Levine's decision to start over without most of the Irrational Games staff makes sense given his goals. He's obliged to follow his muse, not to keep cranking out the same type of game again and again. While no one likes to see people put out of work, the manner in which that is carried out matters a great deal. If Levine and Take-Two can make the transition a smooth one for staffers, that will rebound to their credit. From what Levine says in his posting, and from what we've observed of his Twitter feed, he's trying hard to find positions for everyone wherever he can.
Take-Two would seem to have the capability to offer those staffers roles at other studios, especially with the company looking to launch new IPs and bring its current slate of games to next-generation consoles. With all of the cash rolling in from GTA V, Take-Two could form a new studio around the remaining Irrational staffers and hand them something to work on, couldn't they? The company's seeming reticence about the fate of Irrational staffers is, at the least, a bad PR move. Long term, the best investment a game company can make is in quality employees with demonstrated skills, and Take-Two shouldn't just let that asset wander away.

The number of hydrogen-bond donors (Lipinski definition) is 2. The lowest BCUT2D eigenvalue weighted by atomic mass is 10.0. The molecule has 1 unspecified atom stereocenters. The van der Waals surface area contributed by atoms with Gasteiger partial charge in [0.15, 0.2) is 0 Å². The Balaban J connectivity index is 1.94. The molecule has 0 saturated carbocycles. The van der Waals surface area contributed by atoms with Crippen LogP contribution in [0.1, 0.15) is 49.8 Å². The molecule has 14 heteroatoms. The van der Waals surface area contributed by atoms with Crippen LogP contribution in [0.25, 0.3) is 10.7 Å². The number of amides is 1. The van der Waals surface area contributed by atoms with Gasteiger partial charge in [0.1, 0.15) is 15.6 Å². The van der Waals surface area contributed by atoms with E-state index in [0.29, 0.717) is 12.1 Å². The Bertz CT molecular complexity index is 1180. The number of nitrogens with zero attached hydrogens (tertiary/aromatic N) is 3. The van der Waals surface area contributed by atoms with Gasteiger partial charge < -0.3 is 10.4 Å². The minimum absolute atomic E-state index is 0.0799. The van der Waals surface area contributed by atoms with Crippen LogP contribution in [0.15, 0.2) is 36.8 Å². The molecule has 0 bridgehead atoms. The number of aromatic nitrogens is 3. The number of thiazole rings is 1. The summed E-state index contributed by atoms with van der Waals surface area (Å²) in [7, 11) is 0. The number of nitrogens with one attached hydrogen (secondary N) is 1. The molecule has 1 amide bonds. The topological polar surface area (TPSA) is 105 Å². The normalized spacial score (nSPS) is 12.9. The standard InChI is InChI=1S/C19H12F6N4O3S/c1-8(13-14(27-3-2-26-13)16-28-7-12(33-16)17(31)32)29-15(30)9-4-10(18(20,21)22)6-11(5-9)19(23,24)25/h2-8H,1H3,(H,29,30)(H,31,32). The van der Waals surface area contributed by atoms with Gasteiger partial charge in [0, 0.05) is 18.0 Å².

Levine is going to forge a new studio and a new game, leaving most of Irrational Games behind for Take-Two to deal with. Hopefully there will be enough time granted to Irrational staffers to be able to land good positions elsewhere, whether at Take-Two or with other companies. Both Levine and Take-Two should recognize the long-term benefits of managing this change as gracefully as possible.